Term drugs – Expensive trade in ineffective drugs
Anyone who is seriously ill wants to be treated with the best medicine possible. And that too as soon as possible. That’s why Switzerland has been offering patients faster access to new drugs since 2019. “Temporary authorisation” means drugs can be approved for up to two years before all studies are completed.
According to the Medicines Act, these are “medicines for diseases which are life-threatening or lead to disability”. The focus is on new cancer treatments. During the Corona epidemic, also in Switzerland, under these rules, the Kovid vaccine was approved for a limited period.
focus on the principle of hope
It is now clear that the provisional admission of these drugs is in most cases based on the principle of hope. Kerstin Noel Wokinger, professor of health law at the University of Zurich, together with her doctoral student Camille Gloss and researchers from Harvard University in the United States, investigated the number of drugs with limited approval that showed a benefit therapeutic high at the time of their approval. ,
The results, which they published in the famous American magazine “JAMA Health Forum”, are worrying. In the United States, only 39% of these drugs have a high therapeutic benefit, in the European Union it is 38% and in Switzerland 8%.
If the benefit is unclear, the question arises: what should the price be like?
The Swiss number should be treated with caution, as only a few drugs are approved in Switzerland for a limited period, but it confirms the problem, as study author Kerstin Wokinger said: “One problem is that patients have access to drugs. . May potentially not work or be associated with major side effects. Another issue is pricing. If the benefits are unclear, the question arises: what should the price be like? »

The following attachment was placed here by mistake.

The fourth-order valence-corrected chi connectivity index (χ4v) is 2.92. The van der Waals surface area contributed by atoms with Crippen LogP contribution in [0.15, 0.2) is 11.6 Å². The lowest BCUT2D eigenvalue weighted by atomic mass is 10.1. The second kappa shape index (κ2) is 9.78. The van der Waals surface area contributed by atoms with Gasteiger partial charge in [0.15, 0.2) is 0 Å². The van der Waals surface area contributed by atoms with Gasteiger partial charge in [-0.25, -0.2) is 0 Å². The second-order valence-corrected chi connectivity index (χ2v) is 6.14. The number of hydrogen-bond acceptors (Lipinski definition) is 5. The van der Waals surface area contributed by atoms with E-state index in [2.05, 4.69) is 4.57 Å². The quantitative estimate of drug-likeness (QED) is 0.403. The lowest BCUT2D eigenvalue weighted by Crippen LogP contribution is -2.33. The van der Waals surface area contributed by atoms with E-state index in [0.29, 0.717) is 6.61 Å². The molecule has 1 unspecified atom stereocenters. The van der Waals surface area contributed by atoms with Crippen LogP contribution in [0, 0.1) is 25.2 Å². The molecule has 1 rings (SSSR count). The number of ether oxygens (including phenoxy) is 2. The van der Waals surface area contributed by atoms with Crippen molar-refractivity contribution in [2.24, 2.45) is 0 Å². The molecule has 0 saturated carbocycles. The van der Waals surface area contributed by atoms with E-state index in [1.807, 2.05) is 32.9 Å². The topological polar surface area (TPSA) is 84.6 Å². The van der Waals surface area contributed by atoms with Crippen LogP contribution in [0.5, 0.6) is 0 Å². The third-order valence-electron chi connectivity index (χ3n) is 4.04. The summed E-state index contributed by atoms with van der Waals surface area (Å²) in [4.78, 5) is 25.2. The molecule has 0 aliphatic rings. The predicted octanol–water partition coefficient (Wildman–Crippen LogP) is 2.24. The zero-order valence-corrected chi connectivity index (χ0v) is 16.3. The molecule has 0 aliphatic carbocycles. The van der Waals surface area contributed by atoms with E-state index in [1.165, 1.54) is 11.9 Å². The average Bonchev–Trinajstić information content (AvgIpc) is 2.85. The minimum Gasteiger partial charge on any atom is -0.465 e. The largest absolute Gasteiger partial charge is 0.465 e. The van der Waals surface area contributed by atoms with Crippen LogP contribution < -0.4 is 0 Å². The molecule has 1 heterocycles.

Falling prices due to data insecurity
Woking points out that she thinks a means of temporary drug approval makes sense in principle. However, if the drug’s benefits are so uncertain at the time of limited approval, that should also be reflected in lower prices.
She suggests a change in the law that would allow the Federal Office of Public Health (BAG) to take data uncertainty into account in price negotiations with pharmaceutical manufacturers: “Pharmaceutical companies profit from the fact that drugs can still hit the market with immatures. Data, where the benefit is still unclear. This should also be reflected in the price. Society shouldn’t pay too much for something that we still don’t know what the benefit is.
Mainly cancer drugs
On request, BAG confirms that “there is indeed a risk of reimbursement for a drug that does not work at all or causes many side effects”. Eventually, the FOPH can use a “prepayment model” for these drugs: “The pharmaceutical company makes the therapy available free of charge until a doctor confirms that it actually works. As soon as it’s clear. If the drug is effective, the drug will be reimbursed by the health insurance fund. »
But even with this model, very high prices are paid. According to BAG, it is mainly cancer drugs that are approved for a limited period. And for these, “prices above 100,000 francs per patient and per year are often requested”.
Incidentally, in her study, lawyer and physician Kerstin Wokinger not only looked at the benefit of the drugs in question at the time of approval, but also – where relevant – the therapeutic benefit once additional data became available. Even there, only about 40% of the drugs showed high benefits. Given the increase in health insurance premiums, the cost of drugs, even approved for a limited period, should be discussed politically and the question should be asked how much the Doctrine of Hope should cost.